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When do we begin saying Selichot and why?

by Rabbi Shlomo Chein

  

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Before the High Holidays it is customary to recite early morning Selichot.1 Generally speaking there are two different customs for when we begin this pre High Holiday ritual.

Sephardim

Sephardic communities begin saying Selichot on (or the day after) Rosh Chodesh Elul.2

Moses spent three forty day epochs on Mount Sinai: During the first he received the first set of Tablets, which he broke upon seeing the Golden Calf. During the second He pleaded with G-d to forgive the Jewish people for the sin of the Golden Calf. At the end of this period G-d reconciled with the Jewish people and told Moses to hew for himself a second set of Tablets, so Moses went up for another 40 days with blank Tablets in hand. On the fortieth day of the third period G-d fully pardoned the Jewish people, and Moses descended the mountain with the Ten Commandments inscribed on the second set of Tablets.3

This third period, a period of good will and forgiveness, began on Rosh Chodesh Elul and concluded on Yom Kippur. Since then these forty days on the calendar have been designated as days of good will before G-d, and Yom Kippur as the Day of ultimate pardon and forgiveness.4

these forty days on the calendar have been designated as days of good will before G-d, and Yom Kippur as the Day of ultimate pardon and forgiveness.
(These days are considered auspicious days by all, and even those who don’t begin saying Selichot, nonetheless observe other customs of Teshuvah during this time. See What special customs are observed during the month of Elul?).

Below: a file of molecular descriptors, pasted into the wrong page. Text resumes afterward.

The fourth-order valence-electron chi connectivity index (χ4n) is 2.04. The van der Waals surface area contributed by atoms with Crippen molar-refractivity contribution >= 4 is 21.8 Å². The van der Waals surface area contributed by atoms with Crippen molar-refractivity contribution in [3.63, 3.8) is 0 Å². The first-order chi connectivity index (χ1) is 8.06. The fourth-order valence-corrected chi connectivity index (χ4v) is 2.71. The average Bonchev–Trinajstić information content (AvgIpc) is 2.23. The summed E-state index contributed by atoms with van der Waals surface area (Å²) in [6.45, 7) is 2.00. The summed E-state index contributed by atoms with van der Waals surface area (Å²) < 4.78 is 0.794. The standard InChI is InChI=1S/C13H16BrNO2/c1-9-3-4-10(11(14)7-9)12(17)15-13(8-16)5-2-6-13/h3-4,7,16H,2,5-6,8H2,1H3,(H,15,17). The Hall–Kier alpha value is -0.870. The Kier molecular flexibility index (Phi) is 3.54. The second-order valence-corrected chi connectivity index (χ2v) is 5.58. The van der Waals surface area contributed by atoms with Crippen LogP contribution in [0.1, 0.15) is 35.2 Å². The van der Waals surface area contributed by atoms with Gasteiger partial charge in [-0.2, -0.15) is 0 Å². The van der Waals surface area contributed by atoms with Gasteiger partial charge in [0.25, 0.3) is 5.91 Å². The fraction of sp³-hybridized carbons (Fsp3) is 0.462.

Ashkenazim (and Chabad)

If the first day of Rosh Hashanah is Thursday or Shabbat, we begin Selichot early on the Sunday morning before Rosh Hashanah. If the first day of Rosh Hashanah is Monday or Tuesday5 we begin Selichot two Sundays before.6

The prevailing custom is to begin the first Selichot in the early AM hours of Sunday, i.e. immediately after (Halachic) midnight on Saturday night.7

The Ashkenazi custom takes two things into consideration:

1. There should be a minimum of four days of Selichot.

Rabbi Gavriel Tzinner explains:8 With regard to all Biblical Festivals the Torah says9 "you shall offer an Olah (offering)", whereas with regard to Rosh Hashanah it says10 "you shall make an Olah." Our sages say that on Rosh Hashanah we need to make ourselves fit for an Olah. And just as every offering was inspected four days before it was offered,11 so too we must inspect ourselves for (at least) four days before Rosh Hashanah.12

2. Selichot should begin on Saturday night.

There are a number of reasons for this as well, here are two:

a. Creation began on Sunday, but "it was evening it was morning" – i.e. evening came before morning, thus Saturday night was technically the beginning of creation. On Rosh Hashanah we remember creation, and all of creation is remembered/judged before G-d, so we begin preparing from the "beginning".13

b. The liturgy of the first Selichot includes many references to night time supplications. It also includes a hymn that begins with the words "B’motzoei Menucah" ("With the exiting of [the day of] rest"), which obviously refers to Motzoei Shabbat, Saturday night.14

We begin after midnight on Saturday night because we do not recite Selichot or The 13 Attributes of Mercy from sunset until midnight (aside for on Yom Kippur).15

Footnotes

  • 1. Selichot are also recited on Jewish Fast Days. See http://www.askmoses.com/article/110,144476/What-are-Selichot-and-when-are-they-recited.html
  • 2. Shulchan Aruch Orach Chaim 581:1 (see Magen Avraham ibib 2)
  • 3. Seder Olam, quoted in Rashi Deuteronomy 9:18
  • 4. Baba Kama 82a Tosfot "Kdei". Shulchan Aruch Orach Chaim 581:1 Magen Avraham 2. And Nitei Gavriel laws of the High Holidays 8:1 footnote 3.